Why College Students Need Pet Insurance
There’s a certain time in your life where it’s totally normal to be flat broke. During your late teens and early twenties, most people are slumming it on ramen and living in dorms or dilapidated rentals. Cutting costs and getting good deals becomes all-important as high school savings accounts dwindle. When you’re lucky enough to be financially stable, one of the first things many students do is get a pet.
The health benefits of pets are well-documented; some colleges even bring therapy animals to campus during finals week. A recent study found 80 percent of college students reported feeling stress daily in the past three months, leading some to explore treatment with an emotional support or service animal. The ASPCA estimates on average, cats cost $1,053 and large dogs $1,843 every year. Pet insurance can save thousands more.
It’s a smart idea to have a backup plan for your pet’s healthcare. (You have one for your own career, right?) Veterinary care can be expensive – only expenses related to trained service dogs are tax-deductible – and college students don’t always have the credit to make emergency purchases. (Which can be a good thing!) The National Bank of Mom and Pop isn’t always open, not leaving a lot of options for pet parents in a pinch. Fido eats your term paper, spiral binding, lamination and all? An intestinal obstruction is $850 for anesthesia and surgery. Your childhood cat develops painful bladder stones and spends all night staring pleadingly at you – a cool $900 for surgical removal.
If you don’t fork over the money, what’s the alternative? Take your sick or injured pet home, beg friends and family, or see if the vet clinic has any payment plans. Whichever option you choose, the situation becomes a lot more stressful. Pet insurance makes sure your fur baby is fully protected, meaning all you’re in charge of is a little TLC.
Pet insurance is worth it.
Although the recurring expense of pet insurance can be scary, when you do the math you’re still getting a deal. Pet insurance costs $25/month in Washington state for Bug, my healthy, five-year-old indoor cat. In June, Bug ate some flowers toxic to cats (Asiatic lilies) and needed emergency fluids and overnight observation – $226 total in veterinary care. I’ve had her since January 2015, so nine months now, paying $225 total in monthly pet insurance payments. Less than a year in and I’ve already broke even.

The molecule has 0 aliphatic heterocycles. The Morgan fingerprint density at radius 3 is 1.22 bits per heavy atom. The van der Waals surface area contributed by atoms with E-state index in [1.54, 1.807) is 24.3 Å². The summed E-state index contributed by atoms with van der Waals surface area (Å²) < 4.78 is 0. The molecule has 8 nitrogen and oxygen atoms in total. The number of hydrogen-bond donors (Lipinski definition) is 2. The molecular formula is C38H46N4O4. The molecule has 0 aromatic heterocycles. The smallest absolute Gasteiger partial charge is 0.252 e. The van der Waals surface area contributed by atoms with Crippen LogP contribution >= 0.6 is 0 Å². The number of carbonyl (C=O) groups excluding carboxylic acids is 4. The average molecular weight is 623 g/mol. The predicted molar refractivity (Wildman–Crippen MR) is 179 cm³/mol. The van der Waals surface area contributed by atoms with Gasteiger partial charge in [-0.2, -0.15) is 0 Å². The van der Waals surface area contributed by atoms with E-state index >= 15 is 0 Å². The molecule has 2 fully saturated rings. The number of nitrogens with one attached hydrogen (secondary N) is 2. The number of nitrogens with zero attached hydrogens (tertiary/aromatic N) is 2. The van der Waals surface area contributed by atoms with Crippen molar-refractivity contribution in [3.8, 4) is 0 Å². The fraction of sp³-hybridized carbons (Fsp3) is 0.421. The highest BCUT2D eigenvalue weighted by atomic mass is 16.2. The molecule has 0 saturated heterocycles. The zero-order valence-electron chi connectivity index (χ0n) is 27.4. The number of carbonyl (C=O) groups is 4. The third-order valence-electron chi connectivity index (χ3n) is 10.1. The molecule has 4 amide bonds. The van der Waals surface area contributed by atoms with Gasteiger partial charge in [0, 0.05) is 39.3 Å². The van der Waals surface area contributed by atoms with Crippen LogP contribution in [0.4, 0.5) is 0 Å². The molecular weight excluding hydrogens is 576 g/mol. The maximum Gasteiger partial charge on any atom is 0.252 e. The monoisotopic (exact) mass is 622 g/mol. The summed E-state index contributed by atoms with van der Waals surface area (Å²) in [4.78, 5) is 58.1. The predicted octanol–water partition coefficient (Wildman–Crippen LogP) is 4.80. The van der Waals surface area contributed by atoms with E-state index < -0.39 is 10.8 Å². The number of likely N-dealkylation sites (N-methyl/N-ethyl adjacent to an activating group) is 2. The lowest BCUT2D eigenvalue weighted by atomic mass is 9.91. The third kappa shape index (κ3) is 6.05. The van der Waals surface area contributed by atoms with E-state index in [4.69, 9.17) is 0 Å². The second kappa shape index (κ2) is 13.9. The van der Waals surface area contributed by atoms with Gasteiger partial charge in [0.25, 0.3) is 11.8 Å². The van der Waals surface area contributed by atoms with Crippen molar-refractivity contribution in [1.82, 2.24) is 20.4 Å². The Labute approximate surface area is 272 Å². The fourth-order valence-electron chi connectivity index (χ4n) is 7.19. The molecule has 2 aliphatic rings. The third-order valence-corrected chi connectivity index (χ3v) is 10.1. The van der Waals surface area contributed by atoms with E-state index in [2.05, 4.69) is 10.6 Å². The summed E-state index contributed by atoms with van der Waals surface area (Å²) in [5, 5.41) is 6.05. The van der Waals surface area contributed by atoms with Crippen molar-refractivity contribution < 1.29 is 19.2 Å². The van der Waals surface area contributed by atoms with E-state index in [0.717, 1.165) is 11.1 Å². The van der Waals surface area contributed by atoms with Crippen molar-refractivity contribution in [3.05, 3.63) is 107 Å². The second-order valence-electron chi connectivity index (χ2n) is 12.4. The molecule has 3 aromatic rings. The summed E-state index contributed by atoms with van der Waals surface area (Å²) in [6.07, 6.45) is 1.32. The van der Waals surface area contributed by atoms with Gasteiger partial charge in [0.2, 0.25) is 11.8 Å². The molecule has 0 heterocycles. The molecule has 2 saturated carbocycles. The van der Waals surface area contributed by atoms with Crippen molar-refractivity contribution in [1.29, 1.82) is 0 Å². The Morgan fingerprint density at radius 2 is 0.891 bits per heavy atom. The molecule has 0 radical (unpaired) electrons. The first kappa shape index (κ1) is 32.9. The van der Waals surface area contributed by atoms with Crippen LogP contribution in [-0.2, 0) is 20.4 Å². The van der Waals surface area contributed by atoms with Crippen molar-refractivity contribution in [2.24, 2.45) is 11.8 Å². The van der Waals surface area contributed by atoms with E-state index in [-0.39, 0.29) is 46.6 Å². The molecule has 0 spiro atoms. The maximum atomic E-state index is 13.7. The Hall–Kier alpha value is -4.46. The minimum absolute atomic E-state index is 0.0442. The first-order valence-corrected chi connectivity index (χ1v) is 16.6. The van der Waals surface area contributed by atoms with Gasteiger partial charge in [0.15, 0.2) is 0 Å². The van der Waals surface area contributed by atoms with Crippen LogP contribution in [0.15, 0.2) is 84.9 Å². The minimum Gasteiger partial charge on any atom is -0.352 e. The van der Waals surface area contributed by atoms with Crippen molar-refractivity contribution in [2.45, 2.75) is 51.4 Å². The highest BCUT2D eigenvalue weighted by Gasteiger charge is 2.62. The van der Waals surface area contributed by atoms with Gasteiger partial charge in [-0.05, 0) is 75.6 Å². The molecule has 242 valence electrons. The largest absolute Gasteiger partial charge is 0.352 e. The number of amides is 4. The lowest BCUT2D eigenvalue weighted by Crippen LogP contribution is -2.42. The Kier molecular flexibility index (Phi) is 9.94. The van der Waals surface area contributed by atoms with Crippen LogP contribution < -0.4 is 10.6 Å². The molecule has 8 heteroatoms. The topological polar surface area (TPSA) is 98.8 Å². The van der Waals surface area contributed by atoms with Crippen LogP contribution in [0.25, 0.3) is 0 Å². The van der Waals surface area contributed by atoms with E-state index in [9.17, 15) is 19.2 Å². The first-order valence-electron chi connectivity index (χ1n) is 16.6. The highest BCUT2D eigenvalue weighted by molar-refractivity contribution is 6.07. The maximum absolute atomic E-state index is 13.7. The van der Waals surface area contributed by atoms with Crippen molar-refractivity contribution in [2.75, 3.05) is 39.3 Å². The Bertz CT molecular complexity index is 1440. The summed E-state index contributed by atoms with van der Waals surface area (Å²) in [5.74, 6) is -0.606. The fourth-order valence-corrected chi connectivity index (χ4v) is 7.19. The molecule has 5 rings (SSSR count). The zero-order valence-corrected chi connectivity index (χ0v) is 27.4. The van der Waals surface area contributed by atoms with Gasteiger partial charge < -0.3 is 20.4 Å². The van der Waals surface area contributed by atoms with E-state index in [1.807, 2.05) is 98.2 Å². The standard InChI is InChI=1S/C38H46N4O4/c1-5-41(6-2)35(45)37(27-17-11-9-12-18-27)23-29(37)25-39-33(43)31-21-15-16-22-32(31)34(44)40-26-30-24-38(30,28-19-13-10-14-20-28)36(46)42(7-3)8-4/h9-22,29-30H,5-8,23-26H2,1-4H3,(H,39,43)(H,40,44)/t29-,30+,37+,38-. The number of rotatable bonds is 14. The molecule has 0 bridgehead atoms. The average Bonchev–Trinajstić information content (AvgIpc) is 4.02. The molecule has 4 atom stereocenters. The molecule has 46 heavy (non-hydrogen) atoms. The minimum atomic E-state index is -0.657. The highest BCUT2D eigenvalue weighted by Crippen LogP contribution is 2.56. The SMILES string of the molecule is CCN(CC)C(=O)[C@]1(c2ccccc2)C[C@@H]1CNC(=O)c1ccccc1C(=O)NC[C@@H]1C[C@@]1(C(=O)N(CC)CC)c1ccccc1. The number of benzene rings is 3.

Your pet’s monthly premium may be more or less than $25, depending on their size, breed and age at enrollment. Your deductible and level of reimbursement also factor in. When you get your pet insurance quote, ask about discounts for microchipping your pet, volunteering at shelters, or military service. If you’re concerned you’re not getting the best deal, always call customer service and see what you can work out. Be sure to do your homework – great, more of that – before deciding on an insurer, as pet insurance plans vary widely in coverage and benefits.
It encourages responsible pet parenting.
College students aren’t known for being the most responsible individuals. Having pet insurance encourages you to take your pet to the vet – after all, you know any unexpected expenses will be covered. A common theme among many pet parents is, “If I don’t acknowledge it, it won’t get worse.” Prevention and early treatment are key when dealing with diseases in pets. Many conditions will quickly worsen without treatment and can even lead to secondary symptoms requiring additional treatment. Although taking your cat to the vet may seem like a giant hassle, it’s much less complicated (and expensive) than a tooth extraction.
At the time of enrollment, Healthy Paws requires adult pets to have had a vet exam in the last year and seniors (over six) in the last 30 days. Keeping up with regular wellness appointments is essential to maintain pets’ health. Senior dogs and cats need to see a vet twice yearly, puppies and kittens every month to four months for the first year of their life.
Introduce students to the world of health insurance.
Young American adults can stay on their parents’ health insurance until age 26, which many do. Many college students have plans through their college, finding themselves navigating the healthcare bureaucracy for the first time. Lucky for animals, pet health insurance is a lot less complicated. Many pet insurance companies have lifetime, yearly or per condition limits, meaning they will only pay out a certain amount before coverage stops. Find out what each pet insurance plan will and won’t cover – wellness care, cancer, hip dysplasia – and decide what coverage matters to you.
Researching pet insurance plans helps students learn how to find the best deal and be wary of hidden or misleading information. Consult pet insurance comparison charts, pet lifestyle blogs, and even Facebook posts when making your final decision. Pet insurance reviews are your best friend, especially on Yelp, ConsumerAffairs and Facebook pages. Never rely on one site or person for accurate information, especially in an age of “sponsored content” and native ads.
If you love your pets like family, you want to protect them like family. By enrolling in pet insurance, you can save up to 90% on vet bills which means saying “yes” to life-saving treatments, no matter the cost. If you’re not a part of our pack, start by getting a free quote.